HIV Mass Treatment in West Africa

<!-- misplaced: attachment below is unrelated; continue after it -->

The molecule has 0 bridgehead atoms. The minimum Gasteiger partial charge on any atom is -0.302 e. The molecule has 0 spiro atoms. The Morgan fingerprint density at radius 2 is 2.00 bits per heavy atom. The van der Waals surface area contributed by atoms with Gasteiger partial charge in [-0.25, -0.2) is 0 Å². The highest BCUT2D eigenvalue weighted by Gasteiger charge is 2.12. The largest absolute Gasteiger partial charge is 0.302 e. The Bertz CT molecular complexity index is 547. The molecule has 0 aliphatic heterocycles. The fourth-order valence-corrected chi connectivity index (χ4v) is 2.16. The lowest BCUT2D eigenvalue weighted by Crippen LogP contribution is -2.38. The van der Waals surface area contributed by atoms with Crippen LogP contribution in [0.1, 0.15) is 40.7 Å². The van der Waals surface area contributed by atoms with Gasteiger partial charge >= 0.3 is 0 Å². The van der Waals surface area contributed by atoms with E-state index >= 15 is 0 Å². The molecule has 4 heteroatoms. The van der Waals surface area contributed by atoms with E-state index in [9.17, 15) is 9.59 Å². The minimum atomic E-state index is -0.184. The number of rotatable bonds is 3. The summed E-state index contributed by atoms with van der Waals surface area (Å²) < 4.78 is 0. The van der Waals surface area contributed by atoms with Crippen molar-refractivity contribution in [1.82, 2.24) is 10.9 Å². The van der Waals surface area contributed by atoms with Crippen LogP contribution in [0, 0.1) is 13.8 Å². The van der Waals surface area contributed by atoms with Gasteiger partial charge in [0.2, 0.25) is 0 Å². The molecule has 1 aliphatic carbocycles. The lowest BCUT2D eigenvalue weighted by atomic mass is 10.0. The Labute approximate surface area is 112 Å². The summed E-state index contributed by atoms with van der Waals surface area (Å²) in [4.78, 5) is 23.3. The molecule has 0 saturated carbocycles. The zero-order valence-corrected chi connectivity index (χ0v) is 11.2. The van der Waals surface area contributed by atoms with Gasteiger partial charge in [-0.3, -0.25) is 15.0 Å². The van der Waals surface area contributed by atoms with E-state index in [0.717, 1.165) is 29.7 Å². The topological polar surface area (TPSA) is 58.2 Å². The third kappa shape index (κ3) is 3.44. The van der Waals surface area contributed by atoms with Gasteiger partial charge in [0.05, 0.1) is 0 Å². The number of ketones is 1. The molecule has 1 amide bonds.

This project, now completed, extended research on the response to the AIDS epidemic in West Africa to examine the growth of mass treatment pro-grammes as emergent assemblages of law, organisation, science, and technology. Mass HIV treatment programmes were originally conceived as the response to a humanitarian emergency: the impending wave of deaths from HIV in Africa, where the vast majority of the world’s infections are concentrated. They constituted, at first glance, an exceptional response to the usual business of global health. However, closer ethnographic scrutiny reveals several important aspects: First of all, the exception has become the norm: not only because HIV treatment is for life, but because humanitarian emergencies, defined in terms of the impending mass loss of life, now frame global health pro-grammes in general. Second, the organisation of the response, initially conceived of as a ‘vertical’ one-issue programme, has changed as the exigencies of succeeding at mass treatment require the bundling of ever more services: food aid, counselling, income supplementation, etc. The result has been the advent of therapeutic quasi-states, where the health sectors of entire countries are mainly managed by NGOs or American universities. The third aspect has been the emergence of a new science of HIV specifically concerned with managing the epidemic, whose central questions have emerged as a result of the increasing use of biomedical technologies to control HIV. Diagnostic technologies, such as viral load monitoring, and therapeutic interventions, such as viral load reduction, have made new approaches possible in the governing of life in Africa. For example, the notion that systematic, mass treatment of the entire HIV-positive population can be used to eradicate the epidemic has recently become the holy grail of efforts to control HIV, spawning massive clinical trials that hold the potential to generalise new social practices. The findings from this project are now being mobilised in a new project that examines the articulation of global health and global war post-9/11.

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